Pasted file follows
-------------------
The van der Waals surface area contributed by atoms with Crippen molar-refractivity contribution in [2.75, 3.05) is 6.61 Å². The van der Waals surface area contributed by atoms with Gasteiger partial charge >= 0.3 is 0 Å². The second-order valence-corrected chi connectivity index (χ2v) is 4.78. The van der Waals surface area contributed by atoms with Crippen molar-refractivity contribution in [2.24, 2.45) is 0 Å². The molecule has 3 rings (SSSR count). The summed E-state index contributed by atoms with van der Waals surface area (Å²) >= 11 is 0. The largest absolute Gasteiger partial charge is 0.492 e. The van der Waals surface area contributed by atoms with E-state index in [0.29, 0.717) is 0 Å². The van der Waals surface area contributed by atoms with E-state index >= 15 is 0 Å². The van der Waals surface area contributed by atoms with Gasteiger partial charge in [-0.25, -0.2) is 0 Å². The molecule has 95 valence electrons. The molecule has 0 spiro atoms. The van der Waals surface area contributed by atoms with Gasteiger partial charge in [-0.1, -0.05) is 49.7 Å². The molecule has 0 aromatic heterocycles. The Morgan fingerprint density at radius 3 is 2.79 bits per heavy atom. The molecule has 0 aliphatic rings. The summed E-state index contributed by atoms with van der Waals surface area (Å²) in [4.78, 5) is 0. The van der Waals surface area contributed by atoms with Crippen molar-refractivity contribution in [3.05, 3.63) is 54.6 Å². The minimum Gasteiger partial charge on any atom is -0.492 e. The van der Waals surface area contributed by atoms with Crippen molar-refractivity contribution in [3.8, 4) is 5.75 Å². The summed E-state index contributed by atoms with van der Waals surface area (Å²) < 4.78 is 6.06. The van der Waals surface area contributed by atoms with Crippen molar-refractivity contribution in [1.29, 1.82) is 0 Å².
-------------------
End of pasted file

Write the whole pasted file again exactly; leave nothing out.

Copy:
The van der Waals surface area contributed by atoms with Crippen molar-refractivity contribution in [2.75, 3.05) is 6.61 Å². The van der Waals surface area contributed by atoms with Gasteiger partial charge >= 0.3 is 0 Å². The second-order valence-corrected chi connectivity index (χ2v) is 4.78. The van der Waals surface area contributed by atoms with Crippen molar-refractivity contribution in [2.24, 2.45) is 0 Å². The molecule has 3 rings (SSSR count). The summed E-state index contributed by atoms with van der Waals surface area (Å²) >= 11 is 0. The largest absolute Gasteiger partial charge is 0.492 e. The van der Waals surface area contributed by atoms with E-state index in [0.29, 0.717) is 0 Å². The van der Waals surface area contributed by atoms with E-state index >= 15 is 0 Å². The van der Waals surface area contributed by atoms with Gasteiger partial charge in [-0.25, -0.2) is 0 Å². The molecule has 95 valence electrons. The molecule has 0 spiro atoms. The van der Waals surface area contributed by atoms with Gasteiger partial charge in [-0.1, -0.05) is 49.7 Å². The molecule has 0 aromatic heterocycles. The Morgan fingerprint density at radius 3 is 2.79 bits per heavy atom. The molecule has 0 aliphatic rings. The summed E-state index contributed by atoms with van der Waals surface area (Å²) in [4.78, 5) is 0. The van der Waals surface area contributed by atoms with Crippen molar-refractivity contribution in [3.05, 3.63) is 54.6 Å². The minimum Gasteiger partial charge on any atom is -0.492 e. The van der Waals surface area contributed by atoms with Crippen molar-refractivity contribution in [3.8, 4) is 5.75 Å². The summed E-state index contributed by atoms with van der Waals surface area (Å²) < 4.78 is 6.06. The van der Waals surface area contributed by atoms with Crippen molar-refractivity contribution in [1.29, 1.82) is 0 Å².